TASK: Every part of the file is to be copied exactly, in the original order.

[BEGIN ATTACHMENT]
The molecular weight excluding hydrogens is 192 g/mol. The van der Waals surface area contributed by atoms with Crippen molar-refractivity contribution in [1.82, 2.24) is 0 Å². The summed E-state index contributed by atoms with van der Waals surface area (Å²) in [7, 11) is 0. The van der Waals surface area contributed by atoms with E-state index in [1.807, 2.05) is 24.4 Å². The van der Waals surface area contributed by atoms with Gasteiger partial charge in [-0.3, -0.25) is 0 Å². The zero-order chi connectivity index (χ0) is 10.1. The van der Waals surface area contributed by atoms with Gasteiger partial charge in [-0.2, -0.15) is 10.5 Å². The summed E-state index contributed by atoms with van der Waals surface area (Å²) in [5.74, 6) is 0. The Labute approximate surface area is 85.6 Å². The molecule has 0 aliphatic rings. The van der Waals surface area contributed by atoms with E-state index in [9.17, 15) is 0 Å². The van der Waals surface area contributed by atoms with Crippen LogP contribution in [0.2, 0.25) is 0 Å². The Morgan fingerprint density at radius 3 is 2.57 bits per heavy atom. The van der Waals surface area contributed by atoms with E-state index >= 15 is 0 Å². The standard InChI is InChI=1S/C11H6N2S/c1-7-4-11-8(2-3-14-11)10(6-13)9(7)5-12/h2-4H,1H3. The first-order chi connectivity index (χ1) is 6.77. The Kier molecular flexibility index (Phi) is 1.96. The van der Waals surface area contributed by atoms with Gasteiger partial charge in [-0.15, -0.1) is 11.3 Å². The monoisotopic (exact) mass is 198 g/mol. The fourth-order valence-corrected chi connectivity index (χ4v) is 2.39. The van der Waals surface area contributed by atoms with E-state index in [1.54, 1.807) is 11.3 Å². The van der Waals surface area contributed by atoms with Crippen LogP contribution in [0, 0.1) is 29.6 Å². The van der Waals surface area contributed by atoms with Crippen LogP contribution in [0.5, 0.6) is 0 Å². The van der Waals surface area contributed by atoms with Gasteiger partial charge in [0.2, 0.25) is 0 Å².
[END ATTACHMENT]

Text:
The molecular weight excluding hydrogens is 192 g/mol. The van der Waals surface area contributed by atoms with Crippen molar-refractivity contribution in [1.82, 2.24) is 0 Å². The summed E-state index contributed by atoms with van der Waals surface area (Å²) in [7, 11) is 0. The van der Waals surface area contributed by atoms with E-state index in [1.807, 2.05) is 24.4 Å². The van der Waals surface area contributed by atoms with Gasteiger partial charge in [-0.3, -0.25) is 0 Å². The zero-order chi connectivity index (χ0) is 10.1. The van der Waals surface area contributed by atoms with Gasteiger partial charge in [-0.2, -0.15) is 10.5 Å². The summed E-state index contributed by atoms with van der Waals surface area (Å²) in [5.74, 6) is 0. The Labute approximate surface area is 85.6 Å². The molecule has 0 aliphatic rings. The van der Waals surface area contributed by atoms with E-state index in [9.17, 15) is 0 Å². The van der Waals surface area contributed by atoms with Crippen LogP contribution in [0.2, 0.25) is 0 Å². The Morgan fingerprint density at radius 3 is 2.57 bits per heavy atom. The van der Waals surface area contributed by atoms with E-state index >= 15 is 0 Å². The standard InChI is InChI=1S/C11H6N2S/c1-7-4-11-8(2-3-14-11)10(6-13)9(7)5-12/h2-4H,1H3. The first-order chi connectivity index (χ1) is 6.77. The Kier molecular flexibility index (Phi) is 1.96. The van der Waals surface area contributed by atoms with Gasteiger partial charge in [-0.15, -0.1) is 11.3 Å². The monoisotopic (exact) mass is 198 g/mol. The fourth-order valence-corrected chi connectivity index (χ4v) is 2.39. The van der Waals surface area contributed by atoms with E-state index in [1.54, 1.807) is 11.3 Å². The van der Waals surface area contributed by atoms with Crippen LogP contribution in [0, 0.1) is 29.6 Å². The van der Waals surface area contributed by atoms with Crippen LogP contribution in [0.5, 0.6) is 0 Å². The van der Waals surface area contributed by atoms with Gasteiger partial charge in [0.2, 0.25) is 0 Å².